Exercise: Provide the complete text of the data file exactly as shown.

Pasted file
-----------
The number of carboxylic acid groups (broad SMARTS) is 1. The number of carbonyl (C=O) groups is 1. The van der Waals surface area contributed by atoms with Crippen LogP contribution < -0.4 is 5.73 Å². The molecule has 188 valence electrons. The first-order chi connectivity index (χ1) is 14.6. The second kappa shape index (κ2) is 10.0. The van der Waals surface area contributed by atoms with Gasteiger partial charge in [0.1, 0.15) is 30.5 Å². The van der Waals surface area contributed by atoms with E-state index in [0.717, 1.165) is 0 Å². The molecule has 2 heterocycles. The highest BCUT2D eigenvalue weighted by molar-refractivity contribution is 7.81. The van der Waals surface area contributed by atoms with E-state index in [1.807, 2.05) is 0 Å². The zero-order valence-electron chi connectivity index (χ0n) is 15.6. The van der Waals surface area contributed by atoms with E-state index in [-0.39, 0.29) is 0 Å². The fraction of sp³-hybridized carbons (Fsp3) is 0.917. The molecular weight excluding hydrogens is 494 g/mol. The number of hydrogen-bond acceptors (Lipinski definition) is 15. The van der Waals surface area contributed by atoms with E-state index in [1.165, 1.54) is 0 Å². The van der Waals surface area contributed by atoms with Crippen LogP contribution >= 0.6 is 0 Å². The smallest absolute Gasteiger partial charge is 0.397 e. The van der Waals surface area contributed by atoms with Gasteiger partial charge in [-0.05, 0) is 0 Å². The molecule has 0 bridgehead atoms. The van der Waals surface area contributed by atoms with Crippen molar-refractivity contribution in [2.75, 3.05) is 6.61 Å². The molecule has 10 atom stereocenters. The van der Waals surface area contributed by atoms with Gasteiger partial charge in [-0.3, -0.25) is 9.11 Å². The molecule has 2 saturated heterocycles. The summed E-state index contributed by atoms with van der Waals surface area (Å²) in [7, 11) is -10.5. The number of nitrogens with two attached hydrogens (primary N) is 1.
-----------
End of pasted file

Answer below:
The number of carboxylic acid groups (broad SMARTS) is 1. The number of carbonyl (C=O) groups is 1. The van der Waals surface area contributed by atoms with Crippen LogP contribution < -0.4 is 5.73 Å². The molecule has 188 valence electrons. The first-order chi connectivity index (χ1) is 14.6. The second kappa shape index (κ2) is 10.0. The van der Waals surface area contributed by atoms with Gasteiger partial charge in [0.1, 0.15) is 30.5 Å². The van der Waals surface area contributed by atoms with E-state index in [0.717, 1.165) is 0 Å². The molecule has 2 heterocycles. The highest BCUT2D eigenvalue weighted by molar-refractivity contribution is 7.81. The van der Waals surface area contributed by atoms with E-state index in [1.807, 2.05) is 0 Å². The zero-order valence-electron chi connectivity index (χ0n) is 15.6. The van der Waals surface area contributed by atoms with E-state index in [-0.39, 0.29) is 0 Å². The fraction of sp³-hybridized carbons (Fsp3) is 0.917. The molecular weight excluding hydrogens is 494 g/mol. The number of hydrogen-bond acceptors (Lipinski definition) is 15. The van der Waals surface area contributed by atoms with E-state index in [1.165, 1.54) is 0 Å². The van der Waals surface area contributed by atoms with Crippen LogP contribution >= 0.6 is 0 Å². The smallest absolute Gasteiger partial charge is 0.397 e. The van der Waals surface area contributed by atoms with Gasteiger partial charge in [-0.05, 0) is 0 Å². The molecule has 0 bridgehead atoms. The van der Waals surface area contributed by atoms with Crippen molar-refractivity contribution in [2.75, 3.05) is 6.61 Å². The molecule has 10 atom stereocenters. The van der Waals surface area contributed by atoms with Gasteiger partial charge in [-0.3, -0.25) is 9.11 Å². The molecule has 2 saturated heterocycles. The summed E-state index contributed by atoms with van der Waals surface area (Å²) in [7, 11) is -10.5. The number of nitrogens with two attached hydrogens (primary N) is 1.